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Sempra, Pemex Ink Costa Azul Liquefaction Study Pact

Units of Sempra Energy and Mexico's Petroleos Mexicanos (Pemex) have formalized an agreement to pursue development of a liquefied natural gas (LNG) liquefaction project at the existing Energia Costa Azul LNG import terminal in Ensenada, Mexico, on the Pacific Coast.

Sempra units IEnova and Sempra LNG, and Pemex signed a memorandum of understanding (MOU) that defines the basis for the parties to explore Pemex's participation in a liquefaction project, including joining efforts on its development and structuring agreements that would allow opportunities for Pemex to become a customer, natural gas supplier and investor.

"This is an important first step in working with Pemex on the development of liquefaction facilities at Energia Costa Azul," said Sempra Energy President Mark Snell.

It came to light late last year that Pemex was considering developing liquefaction capacity on the Pacific Coast (see Daily GPI, Nov. 6, 2014). Sempra executives said around that time that they were of a similar mind (see Daily GPI, Nov. 5, 2014).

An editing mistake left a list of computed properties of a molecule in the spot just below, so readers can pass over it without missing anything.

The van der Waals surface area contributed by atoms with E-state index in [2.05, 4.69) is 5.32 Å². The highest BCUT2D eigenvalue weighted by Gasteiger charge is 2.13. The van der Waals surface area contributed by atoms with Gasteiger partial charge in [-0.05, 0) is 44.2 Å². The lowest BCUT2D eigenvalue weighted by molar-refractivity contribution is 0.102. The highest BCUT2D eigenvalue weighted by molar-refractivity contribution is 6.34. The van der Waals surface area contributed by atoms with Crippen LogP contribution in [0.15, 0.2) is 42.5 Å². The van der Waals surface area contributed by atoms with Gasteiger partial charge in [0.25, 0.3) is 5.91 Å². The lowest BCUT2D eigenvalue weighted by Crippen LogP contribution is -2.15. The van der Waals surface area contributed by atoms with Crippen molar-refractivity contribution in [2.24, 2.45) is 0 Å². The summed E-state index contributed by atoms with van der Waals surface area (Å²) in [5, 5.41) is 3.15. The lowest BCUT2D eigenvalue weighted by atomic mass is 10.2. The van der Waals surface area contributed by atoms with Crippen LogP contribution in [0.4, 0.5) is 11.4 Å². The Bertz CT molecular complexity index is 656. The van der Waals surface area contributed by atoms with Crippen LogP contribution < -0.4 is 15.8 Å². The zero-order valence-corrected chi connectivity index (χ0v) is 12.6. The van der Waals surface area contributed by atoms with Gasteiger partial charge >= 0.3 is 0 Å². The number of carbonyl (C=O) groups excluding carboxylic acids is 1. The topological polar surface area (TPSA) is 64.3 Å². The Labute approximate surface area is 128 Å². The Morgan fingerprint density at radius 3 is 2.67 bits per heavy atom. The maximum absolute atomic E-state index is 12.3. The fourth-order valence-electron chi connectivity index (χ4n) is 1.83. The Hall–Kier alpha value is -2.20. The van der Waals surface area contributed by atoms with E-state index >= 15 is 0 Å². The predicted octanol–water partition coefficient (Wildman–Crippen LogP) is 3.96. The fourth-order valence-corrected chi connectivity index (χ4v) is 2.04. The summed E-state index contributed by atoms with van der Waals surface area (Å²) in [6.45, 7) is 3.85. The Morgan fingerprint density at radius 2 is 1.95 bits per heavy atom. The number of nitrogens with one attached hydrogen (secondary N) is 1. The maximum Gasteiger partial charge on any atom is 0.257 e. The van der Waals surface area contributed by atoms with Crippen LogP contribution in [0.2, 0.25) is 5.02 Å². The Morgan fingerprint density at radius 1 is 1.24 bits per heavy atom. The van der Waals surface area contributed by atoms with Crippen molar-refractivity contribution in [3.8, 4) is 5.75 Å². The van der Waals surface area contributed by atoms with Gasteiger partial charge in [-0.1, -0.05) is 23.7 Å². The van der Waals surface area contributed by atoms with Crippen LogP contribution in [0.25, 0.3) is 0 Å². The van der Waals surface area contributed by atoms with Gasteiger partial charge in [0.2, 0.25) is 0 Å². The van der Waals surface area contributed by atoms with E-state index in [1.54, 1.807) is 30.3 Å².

Exports from Mexico would presumably be to Japan and other Asian markets. However, Mexico does not currently produce enough gas to meet its own needs. This is reflected in the fact that Mexico's imports of U.S. natural gas via pipeline have grown substantially in recent years (see Daily GPI, Feb. 6; Oct. 31, 2014).

"Mexico's total energy consumption in 2012 consisted mostly of oil (53%), followed by natural gas (36%)," the U.S. Energy Information Administration said in an April 2014 report. "Natural gas is increasingly replacing oil as a feedstock in power generation. However, because Mexico is a net importer of natural gas, higher levels of natural gas consumption will likely depend on more pipeline imports from the United States or...LNG imports from other countries."

When completed in 2008 (see Daily GPI, Sept. 8, 2008), Energia Costa Azul became the first LNG receipt terminal operating on the west coast of North America. The terminal is capable of processing up to 1 Bcf/d of natural gas.

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